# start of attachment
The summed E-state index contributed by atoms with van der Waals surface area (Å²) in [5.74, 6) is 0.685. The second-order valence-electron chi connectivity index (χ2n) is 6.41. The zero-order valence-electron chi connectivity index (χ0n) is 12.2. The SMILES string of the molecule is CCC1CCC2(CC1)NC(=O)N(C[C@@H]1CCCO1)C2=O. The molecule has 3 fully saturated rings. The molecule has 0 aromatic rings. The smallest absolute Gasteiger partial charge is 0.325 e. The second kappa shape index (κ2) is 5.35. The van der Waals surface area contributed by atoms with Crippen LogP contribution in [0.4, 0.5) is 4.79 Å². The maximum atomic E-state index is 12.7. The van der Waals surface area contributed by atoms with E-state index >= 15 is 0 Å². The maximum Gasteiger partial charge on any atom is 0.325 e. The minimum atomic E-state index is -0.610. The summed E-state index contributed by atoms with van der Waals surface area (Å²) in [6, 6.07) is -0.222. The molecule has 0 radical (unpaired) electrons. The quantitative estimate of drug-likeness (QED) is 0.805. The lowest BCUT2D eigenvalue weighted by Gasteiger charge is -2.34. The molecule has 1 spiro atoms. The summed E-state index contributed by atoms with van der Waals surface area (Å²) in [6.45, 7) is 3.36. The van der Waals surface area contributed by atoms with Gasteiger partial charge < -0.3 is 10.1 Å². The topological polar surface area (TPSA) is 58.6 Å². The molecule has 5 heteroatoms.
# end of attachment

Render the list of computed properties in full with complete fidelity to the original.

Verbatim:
The summed E-state index contributed by atoms with van der Waals surface area (Å²) in [5.74, 6) is 0.685. The second-order valence-electron chi connectivity index (χ2n) is 6.41. The zero-order valence-electron chi connectivity index (χ0n) is 12.2. The SMILES string of the molecule is CCC1CCC2(CC1)NC(=O)N(C[C@@H]1CCCO1)C2=O. The molecule has 3 fully saturated rings. The molecule has 0 aromatic rings. The smallest absolute Gasteiger partial charge is 0.325 e. The second kappa shape index (κ2) is 5.35. The van der Waals surface area contributed by atoms with Crippen LogP contribution in [0.4, 0.5) is 4.79 Å². The maximum atomic E-state index is 12.7. The van der Waals surface area contributed by atoms with E-state index >= 15 is 0 Å². The maximum Gasteiger partial charge on any atom is 0.325 e. The minimum atomic E-state index is -0.610. The summed E-state index contributed by atoms with van der Waals surface area (Å²) in [6, 6.07) is -0.222. The molecule has 0 radical (unpaired) electrons. The quantitative estimate of drug-likeness (QED) is 0.805. The lowest BCUT2D eigenvalue weighted by Gasteiger charge is -2.34. The molecule has 1 spiro atoms. The summed E-state index contributed by atoms with van der Waals surface area (Å²) in [6.45, 7) is 3.36. The van der Waals surface area contributed by atoms with Gasteiger partial charge < -0.3 is 10.1 Å². The topological polar surface area (TPSA) is 58.6 Å². The molecule has 5 heteroatoms.